I saw more worms today than I have people in the last month. My feet hurt tonight. My garden shoes have no support and I’m feeling it. Feeling the flatness of this quarter acre lot I’m trying to cultivate. Feeling the histamine working over my nose and throat. I’m allergic to everything I love about spring and it’s just plain sad.
I let out the cuff in my overalls because temps are dropping tonight and my ankles feel the exposure. The crease is full of dirt and I catch it in my boots as if I wasn’t already filthy enough. I’m burning yard and garden debris and I’m certain it will put me over the allergy-edge. I’ll probably be a mouth-breather until summer. Gross. I’ll cuddle up with Benadryl tonight and savor the drowsy relief for the few minutes before I pass out. Today’s record for sneezes-in-a-row was fifteen. Wasn’t sure what planet I was on once I opened my eyes again. I wish you loved me back, spring.
The days feels mundane as is if there is nothing notable to divulge to another. But there’s plenty beneath the topsoil that’s made the soles of my feet ache and my heart full. There’s plenty. Most of life happens behind the veil of the face. So I’ll tell you about the plywood board that’s burning a perfect ring in the middle. I hear Johnny Cash sing Ring of Fire in my head because I’ve always got a song for every bit of life that mirrors it. If you don’t answer in song, you’re boring.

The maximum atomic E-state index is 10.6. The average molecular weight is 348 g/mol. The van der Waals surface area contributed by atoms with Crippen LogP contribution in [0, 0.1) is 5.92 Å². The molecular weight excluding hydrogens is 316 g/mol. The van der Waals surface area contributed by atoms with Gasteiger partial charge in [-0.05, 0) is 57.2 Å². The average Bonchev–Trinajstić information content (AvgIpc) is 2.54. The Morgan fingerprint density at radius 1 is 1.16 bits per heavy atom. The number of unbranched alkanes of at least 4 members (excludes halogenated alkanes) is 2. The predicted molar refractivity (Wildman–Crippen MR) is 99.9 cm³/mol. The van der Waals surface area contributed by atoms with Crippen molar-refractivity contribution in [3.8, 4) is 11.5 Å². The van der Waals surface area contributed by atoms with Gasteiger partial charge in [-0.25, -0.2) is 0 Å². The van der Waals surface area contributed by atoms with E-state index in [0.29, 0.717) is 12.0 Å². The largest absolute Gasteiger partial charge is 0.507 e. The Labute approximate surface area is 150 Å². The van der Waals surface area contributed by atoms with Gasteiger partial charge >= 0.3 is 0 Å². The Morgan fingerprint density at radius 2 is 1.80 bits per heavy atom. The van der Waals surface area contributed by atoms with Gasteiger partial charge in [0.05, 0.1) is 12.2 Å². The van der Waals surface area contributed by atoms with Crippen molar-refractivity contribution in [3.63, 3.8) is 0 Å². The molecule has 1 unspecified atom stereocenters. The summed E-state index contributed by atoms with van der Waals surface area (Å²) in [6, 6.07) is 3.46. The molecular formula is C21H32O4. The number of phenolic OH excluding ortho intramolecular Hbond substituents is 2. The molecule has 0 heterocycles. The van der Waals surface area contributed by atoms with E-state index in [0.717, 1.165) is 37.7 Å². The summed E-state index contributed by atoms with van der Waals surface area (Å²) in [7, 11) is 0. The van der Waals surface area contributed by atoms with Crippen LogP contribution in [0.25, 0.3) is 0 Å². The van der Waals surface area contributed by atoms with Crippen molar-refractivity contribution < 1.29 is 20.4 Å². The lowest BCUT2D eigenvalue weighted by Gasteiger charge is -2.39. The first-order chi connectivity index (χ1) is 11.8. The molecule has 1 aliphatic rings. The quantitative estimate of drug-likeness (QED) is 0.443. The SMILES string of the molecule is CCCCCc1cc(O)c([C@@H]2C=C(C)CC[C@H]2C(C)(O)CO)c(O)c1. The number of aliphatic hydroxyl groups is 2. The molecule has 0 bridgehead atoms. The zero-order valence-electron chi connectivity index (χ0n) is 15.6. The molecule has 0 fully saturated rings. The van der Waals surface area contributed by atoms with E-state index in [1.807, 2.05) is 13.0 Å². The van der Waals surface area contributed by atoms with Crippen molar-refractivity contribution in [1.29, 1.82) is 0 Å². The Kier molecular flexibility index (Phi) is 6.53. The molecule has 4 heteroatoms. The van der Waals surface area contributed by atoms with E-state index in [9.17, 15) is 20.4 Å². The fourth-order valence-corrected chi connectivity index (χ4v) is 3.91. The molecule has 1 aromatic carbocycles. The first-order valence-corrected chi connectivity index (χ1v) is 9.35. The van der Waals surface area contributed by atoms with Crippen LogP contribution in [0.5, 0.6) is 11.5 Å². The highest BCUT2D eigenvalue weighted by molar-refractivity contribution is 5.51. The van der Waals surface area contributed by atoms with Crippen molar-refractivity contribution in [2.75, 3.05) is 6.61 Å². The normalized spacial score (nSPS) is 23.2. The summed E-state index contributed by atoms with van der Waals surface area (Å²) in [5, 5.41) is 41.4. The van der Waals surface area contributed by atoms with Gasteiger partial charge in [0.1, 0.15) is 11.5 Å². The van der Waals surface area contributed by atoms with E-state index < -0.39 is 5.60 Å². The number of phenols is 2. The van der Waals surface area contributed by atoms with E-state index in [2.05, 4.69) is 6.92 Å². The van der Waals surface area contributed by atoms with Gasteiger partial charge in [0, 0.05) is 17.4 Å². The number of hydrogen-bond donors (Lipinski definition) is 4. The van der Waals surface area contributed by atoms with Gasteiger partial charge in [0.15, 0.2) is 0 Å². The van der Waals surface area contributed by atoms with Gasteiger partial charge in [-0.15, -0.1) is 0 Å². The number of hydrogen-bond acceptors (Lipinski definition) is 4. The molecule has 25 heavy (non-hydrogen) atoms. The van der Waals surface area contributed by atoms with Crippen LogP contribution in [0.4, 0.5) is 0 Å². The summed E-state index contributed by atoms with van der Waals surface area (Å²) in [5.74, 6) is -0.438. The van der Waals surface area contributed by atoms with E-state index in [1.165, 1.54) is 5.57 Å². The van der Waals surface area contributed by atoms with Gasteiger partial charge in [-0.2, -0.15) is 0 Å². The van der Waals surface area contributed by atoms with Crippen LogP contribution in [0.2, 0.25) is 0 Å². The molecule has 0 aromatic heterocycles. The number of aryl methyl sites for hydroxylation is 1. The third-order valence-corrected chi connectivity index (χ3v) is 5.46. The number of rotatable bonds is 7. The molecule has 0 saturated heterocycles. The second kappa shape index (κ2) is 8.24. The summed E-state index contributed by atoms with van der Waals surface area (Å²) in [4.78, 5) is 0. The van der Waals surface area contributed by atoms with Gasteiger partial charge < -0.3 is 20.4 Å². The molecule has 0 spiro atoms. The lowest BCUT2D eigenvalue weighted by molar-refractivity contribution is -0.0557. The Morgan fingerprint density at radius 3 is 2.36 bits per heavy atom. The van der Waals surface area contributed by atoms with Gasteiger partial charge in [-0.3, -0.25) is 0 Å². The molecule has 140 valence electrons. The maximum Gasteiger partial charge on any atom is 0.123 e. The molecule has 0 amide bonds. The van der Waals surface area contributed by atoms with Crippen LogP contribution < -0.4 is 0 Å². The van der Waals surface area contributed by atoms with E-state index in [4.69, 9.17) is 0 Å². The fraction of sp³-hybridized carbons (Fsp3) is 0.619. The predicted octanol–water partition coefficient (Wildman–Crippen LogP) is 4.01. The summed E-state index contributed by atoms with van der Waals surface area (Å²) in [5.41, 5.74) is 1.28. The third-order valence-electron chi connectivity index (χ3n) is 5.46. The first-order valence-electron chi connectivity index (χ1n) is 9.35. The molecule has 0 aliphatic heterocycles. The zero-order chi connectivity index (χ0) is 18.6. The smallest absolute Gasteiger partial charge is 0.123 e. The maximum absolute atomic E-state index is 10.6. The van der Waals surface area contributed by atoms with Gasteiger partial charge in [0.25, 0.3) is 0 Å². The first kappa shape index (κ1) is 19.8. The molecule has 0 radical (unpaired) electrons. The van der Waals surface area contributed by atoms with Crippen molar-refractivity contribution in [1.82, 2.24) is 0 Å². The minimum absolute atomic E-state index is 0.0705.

Gillian Welch is serenading me just now with Dear Someone and her haunting harmony.
“One little star, smiling tonight,
Knows where you are,
Stay, little star, steady and bright,
To guide me afar…”
The stars are indeed steady. The oldest prophets. They’ve seen it all. Nothing new under the sun or moon or stars. This pandemic has given us eyes wide open, but the stars have never once closed theirs. Never once failed to shine through all the traffic below to the very place we rest our heads each night.
That loaded word. That’s why we look up when there’s nowhere else to turn. Why our pupils grow full searching for the light. Promises flung against the midnight sky so we can see them when it gets dark down here. It does get dark here, but if it didn’t we would not perceive the stars that hide by day in similar light, taking the dim stage to tell their ancient tales of never-failing, steadfast and true faithfulness by night.
Good and night. Goodnight.